As long ago as July 2017, the Archdiocese of Agana was anticipating hard economic times in the future, compiling a list of non-essential assets that would go to settle the multi-million dollar clergy sexual abuse cases that were then pending. At the time, there were 85 such cases. Now, that number has climbed to nearly 200.
The apparent lack of success in settlement negotiations has now led to plans by the diocese to file for Chapter 11 reorganization /aka/ bankruptcy in U.S. District Court. That filing is expected between mid-December and mid-January.
In 2017 Richard Untalan of the Archdiocese Finance Council said the ‘non-essential’properties that could be sold to pay part of the eventual settlement included the former Hotel Accion, most recently home of the closed RMS seminary in Yona and—shocking to some at the time—the Chancery Complex at San Ramon Hill, home of the archbishop. “They’re on the block,” Untalan said. “In other words, they are available for whatever it is that is necessary to do by the settlement process that is currently going on,” maintaining as have other diocesan figures, that the lists were an indication of accountability and transparency. “We’re not hiding anything.”
Spared from the axe would be local churches and schools and their buildings and grounds. The building housing Kamalen Karidat (Catholic Social Services) has since been leased to the judiciary of Guam.
From the beginning of this process, Untalan and others involved with church finances have been unsparing in their criticisms of former Archbishop Anthony Apuron’s stewardship of church resources and assets. Months were spent digging through dusty folders and other records in an effort to figure out what the Guam church actually owns. The general description is of what Apuron left behind is, “a mess.”
The biggest ticket item among the assets is the former RMS seminary, which was closed down by Archbishop Byrnes. Many of the contents of the former hotel were recently sold to local buyers, with the revenue committed to maintaining the property.
The bankruptcy is not a first for American Catholic churches. 19 other dioceses have made similar filings.
At a well attended news conference at the Diocese Chancery Office on San Ramon Hill in November, Archbishop Michael J. Byrnes said that the proceeding is, "a continuation of the good faith mediation protocol that the archdiocese has engaged in over the past year."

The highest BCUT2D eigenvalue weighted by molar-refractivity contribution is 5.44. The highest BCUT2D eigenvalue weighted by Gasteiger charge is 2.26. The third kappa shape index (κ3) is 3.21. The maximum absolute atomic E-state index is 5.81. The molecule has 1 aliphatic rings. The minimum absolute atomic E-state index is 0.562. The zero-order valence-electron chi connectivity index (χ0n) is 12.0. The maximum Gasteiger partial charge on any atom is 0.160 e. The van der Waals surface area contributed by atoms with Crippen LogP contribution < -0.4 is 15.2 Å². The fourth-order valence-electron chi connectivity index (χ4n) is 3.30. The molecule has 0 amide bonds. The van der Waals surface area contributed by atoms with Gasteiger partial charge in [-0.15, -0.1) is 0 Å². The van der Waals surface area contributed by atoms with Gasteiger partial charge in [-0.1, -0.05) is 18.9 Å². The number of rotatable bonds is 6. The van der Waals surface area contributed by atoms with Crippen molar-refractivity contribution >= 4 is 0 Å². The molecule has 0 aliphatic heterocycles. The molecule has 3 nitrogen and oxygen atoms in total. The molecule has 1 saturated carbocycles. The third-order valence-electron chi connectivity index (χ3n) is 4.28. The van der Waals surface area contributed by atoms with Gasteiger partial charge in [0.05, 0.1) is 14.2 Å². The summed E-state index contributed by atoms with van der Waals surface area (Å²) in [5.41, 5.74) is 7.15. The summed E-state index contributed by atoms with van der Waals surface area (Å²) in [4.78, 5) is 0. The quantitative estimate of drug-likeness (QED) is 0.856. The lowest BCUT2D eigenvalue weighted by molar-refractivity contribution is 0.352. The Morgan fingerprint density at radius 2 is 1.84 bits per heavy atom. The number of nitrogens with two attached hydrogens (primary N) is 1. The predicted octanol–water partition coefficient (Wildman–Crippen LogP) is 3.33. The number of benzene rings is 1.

Idaho bankruptcy attorney Ford Elsaesser, who is representing the Archdiocese in the bankruptcy has handled a number of similar cases.
Elsaesser said his experience suggests that the bankruptcy would not disrupt normal operations of the church, including its schools and parishes: "In my experience, which goes back to one of the first cases, the Diocese of Spokane, [Washington]. In that case I represented the parishes, not the diocese. The operations of the parish went forward without any interruption and we don't anticipate any reason, looking at the situation on Guam, why that wouldn't continue here for the Archdiocese of Agana."
Elsaesser further said, "Our experience with other dioceses that have gone through the bankruptcy process indicates that the bankruptcy process works well for this purpose and allows full involvement and participation by the abuse claimants and their counsel."
There has been a little confusion about how the diocese is going to go about divesting itself of its assets. The Hotel Accion/RMS seminary property has been previously listed for sale by a local real estate firm, but in a later briefing, Elsaesser said the bankruptcy filing to come puts such actions on hold.
“Again, in the bankruptcy process, the sale process is very open, so we’ll first develop a strategy with the all the parties in the bankruptcy as to what the best approach is to get the best value for the properties. And we’ll devise a plan and take it to the bankruptcy judge and he or she decides if it’s an adequate sale. Any sale of real estate will go through a process that is all public and you’ll see it when everyone else sees it. There’s no, it’s all a very open process.” Ford Elsaesser
And as Archbishop Byrnes adds, there is another important party elsewhere requiring permission for sales. “When you alienate property from the diocese, you have to seek permission from the Vatican and we’ve already done that with the largest bulk of the properties. So we are cleared to make them available for sale. I wrote to the Congregation for the Evangelization of Peoples and informed them that we are pursuing bankruptcy.”
Meeting the demands to the satisfaction of those pursuing justice in the courts will require extracting the maximum from diocese resources and its insurers.
"This is our commitment to the victim-survivors," said Archbishop Byrnes. "We're convinced that this path will bring the greatest measure of justice to the greatest number of those victim-survivors. That's the heart of what we're doing."
Guam Chancery Grounds. Blessed Diego de Marianas
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